Late last year, the Independent Community Bankers of America (ICBA), an industry group representing banks with assets of $50 million or less, reached a settlement with the accessibility advocacy group Access Now, Inc., in which ICBA agreed to adopt and distribute a Statement of Voluntary Access Principles to its members.
In exchange, Access Now, Inc., released ICBA members, as well as other banks eligible for membership, from all ADA claims relating to the provision of electronic banking services.
The settlement follows a series of demand letters sent to ICBA members by Access Now, Inc., offering to settle potential claims arising from alleged violations of Title III of the Americans with Disabilities Act (ADA).
ICBA’s Voluntary Access Principles include encouraging members to:
The Voluntary Access Principles set a target date for implementation by December 31, 2020, unless formal website accessibility regulations are issued by the DOJ prior to that point. On December 26, 2017, however, the DOJ announced that it had withdrawn its proposed website accessibility regulations, calling into doubt whether any action is likely (or even possible) before December 31, 2020.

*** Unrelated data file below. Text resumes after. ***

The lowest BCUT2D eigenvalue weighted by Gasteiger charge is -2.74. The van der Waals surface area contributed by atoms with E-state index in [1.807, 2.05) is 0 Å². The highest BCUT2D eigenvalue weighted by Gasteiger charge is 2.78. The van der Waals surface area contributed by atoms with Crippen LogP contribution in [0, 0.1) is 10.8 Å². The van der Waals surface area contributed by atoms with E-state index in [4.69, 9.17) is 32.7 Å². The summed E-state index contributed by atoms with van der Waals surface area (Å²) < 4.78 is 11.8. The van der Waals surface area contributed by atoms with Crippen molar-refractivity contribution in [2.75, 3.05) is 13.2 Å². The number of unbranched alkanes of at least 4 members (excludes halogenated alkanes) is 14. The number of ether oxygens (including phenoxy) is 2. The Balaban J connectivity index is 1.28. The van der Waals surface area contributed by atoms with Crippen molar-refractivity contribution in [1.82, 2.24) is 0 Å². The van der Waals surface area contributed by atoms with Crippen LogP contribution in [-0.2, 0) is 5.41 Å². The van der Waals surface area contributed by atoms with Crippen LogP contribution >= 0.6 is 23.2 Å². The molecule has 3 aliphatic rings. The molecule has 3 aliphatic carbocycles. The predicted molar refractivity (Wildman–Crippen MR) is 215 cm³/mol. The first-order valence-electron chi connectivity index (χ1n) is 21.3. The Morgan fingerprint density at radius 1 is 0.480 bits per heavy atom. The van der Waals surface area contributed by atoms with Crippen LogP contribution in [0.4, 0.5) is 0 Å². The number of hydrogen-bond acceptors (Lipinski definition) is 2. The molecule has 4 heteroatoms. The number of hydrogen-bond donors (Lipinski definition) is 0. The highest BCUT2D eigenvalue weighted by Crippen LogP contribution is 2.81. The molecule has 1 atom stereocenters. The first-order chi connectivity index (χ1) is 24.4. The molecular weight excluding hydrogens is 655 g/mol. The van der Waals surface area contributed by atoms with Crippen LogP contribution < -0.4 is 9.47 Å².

The ICBA settlement does not protect the ICBA or its members from potential ADA lawsuits from other plaintiffs. As such, member banks may remain at legal risk even if they fully comply with the Voluntary Access Principles’ 2020 deadline.
The settlement also does not extend to credit unions, at least 60 of which have been sued over allegedly inaccessible websites in the past four months.
Access Now, Inc., has no connection to Access Now, the non-profit group focused on net neutrality and related issues.
This blog post is for informational purposes only and does not constitute legal advice.